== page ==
The schools of the Royal Board of Trade of Barcelona

In the sphere of technical, scientific and artistic training, the activity of the Board was very important. One of the consequences of the War of the Spanish Succession in the early 18th century was the suppression of all the Catalan universities and the creation of a new one in Cervera. The lack of higher education institutions, with the exception of legal and ecclesiastical teaching at the University of Cervera and military training at the Military Academy of Mathematics, was a tremendous obstacle to Catalonia’s economic and social progress.

The Board of Trade, with a clear vision of the reality of the country and in view of the lack of high-level studies in Barcelona, grasped the reins of the interests of Catalonia’s emerging enlightened commercial and industrial bourgeoisie and created a series of specialised departments or schools. This network of schools offered students contents that incorporated the scientific and technical innovations of the time. It was this complex of schools that trained the technicians and scientists who carried out the industrialisation of Catalonia, along with the intellectuals of the country’s Romantic movement and the beginnings of the Catalan Renaissance.

 

Year of creation of the school
Schools of the Royal Board of Trade of Barcelona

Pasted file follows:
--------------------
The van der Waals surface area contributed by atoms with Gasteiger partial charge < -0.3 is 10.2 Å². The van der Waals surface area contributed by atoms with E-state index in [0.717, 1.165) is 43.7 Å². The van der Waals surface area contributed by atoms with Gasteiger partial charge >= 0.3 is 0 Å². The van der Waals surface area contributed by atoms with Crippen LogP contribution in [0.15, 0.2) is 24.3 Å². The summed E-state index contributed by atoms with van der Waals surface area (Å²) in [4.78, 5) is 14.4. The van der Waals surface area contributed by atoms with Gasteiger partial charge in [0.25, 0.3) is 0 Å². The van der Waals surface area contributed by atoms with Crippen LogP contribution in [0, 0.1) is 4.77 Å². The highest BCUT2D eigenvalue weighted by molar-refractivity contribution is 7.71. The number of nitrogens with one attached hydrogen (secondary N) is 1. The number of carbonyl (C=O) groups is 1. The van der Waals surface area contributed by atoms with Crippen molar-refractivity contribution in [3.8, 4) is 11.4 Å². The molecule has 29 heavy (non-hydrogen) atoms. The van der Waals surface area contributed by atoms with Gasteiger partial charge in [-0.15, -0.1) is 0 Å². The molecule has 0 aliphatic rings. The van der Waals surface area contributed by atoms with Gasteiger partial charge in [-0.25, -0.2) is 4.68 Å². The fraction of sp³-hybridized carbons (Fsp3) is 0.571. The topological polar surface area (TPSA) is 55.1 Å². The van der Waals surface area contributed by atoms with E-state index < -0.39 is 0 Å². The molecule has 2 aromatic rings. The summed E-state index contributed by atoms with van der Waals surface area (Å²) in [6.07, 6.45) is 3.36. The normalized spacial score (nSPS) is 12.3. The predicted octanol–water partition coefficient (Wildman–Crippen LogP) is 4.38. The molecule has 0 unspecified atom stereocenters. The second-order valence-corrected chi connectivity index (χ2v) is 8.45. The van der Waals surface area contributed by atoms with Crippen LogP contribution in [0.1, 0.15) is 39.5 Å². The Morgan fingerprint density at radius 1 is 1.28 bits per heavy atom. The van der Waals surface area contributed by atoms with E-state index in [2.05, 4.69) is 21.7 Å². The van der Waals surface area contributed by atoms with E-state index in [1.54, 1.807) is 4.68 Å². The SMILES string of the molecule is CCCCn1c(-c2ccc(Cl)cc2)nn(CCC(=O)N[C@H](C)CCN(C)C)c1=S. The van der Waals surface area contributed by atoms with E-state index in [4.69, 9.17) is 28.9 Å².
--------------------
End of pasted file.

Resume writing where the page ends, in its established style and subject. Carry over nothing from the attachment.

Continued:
1770
School of Navigation (or Piloting)
1775
School of Fine Arts
1787
School of Commerce
1805
School of Stenography
1805
School of Chemistry Applied to the Arts
1805
Machinery Laboratory
1808
School of Mechanics
1814
School of Experimental Physics
1814
School of Political Economics
1815
School of Calculus and Escriptura Doble
1815
School of Agriculture and Botany
1817
Department of Architecture
1819
Department of Mathematics
1819
Department of Arithmetic and Practical Geometry
1820
Department of Constitution
1824
Department of French
1824
Department of Italian
1826
Department of English
1829
Department of Naval Architecture
1831
School of Machinery
1838
School for Deaf and Dumb People
1841
School of Technical Drawing
1845
School of Mercantile Law

 

The decline of the Royal Board of Trade of Barcelona was irreversible from 1841 onwards, the year of the abolition of the pierage tax, the institution’s main source of funds. In 1851, many of the schools and departments created by the Board were incorporated into the Barcelona Industrial School, with the exception of the School of Fine Arts, which continued as the Barcelona Provincial Academy of Fine Arts.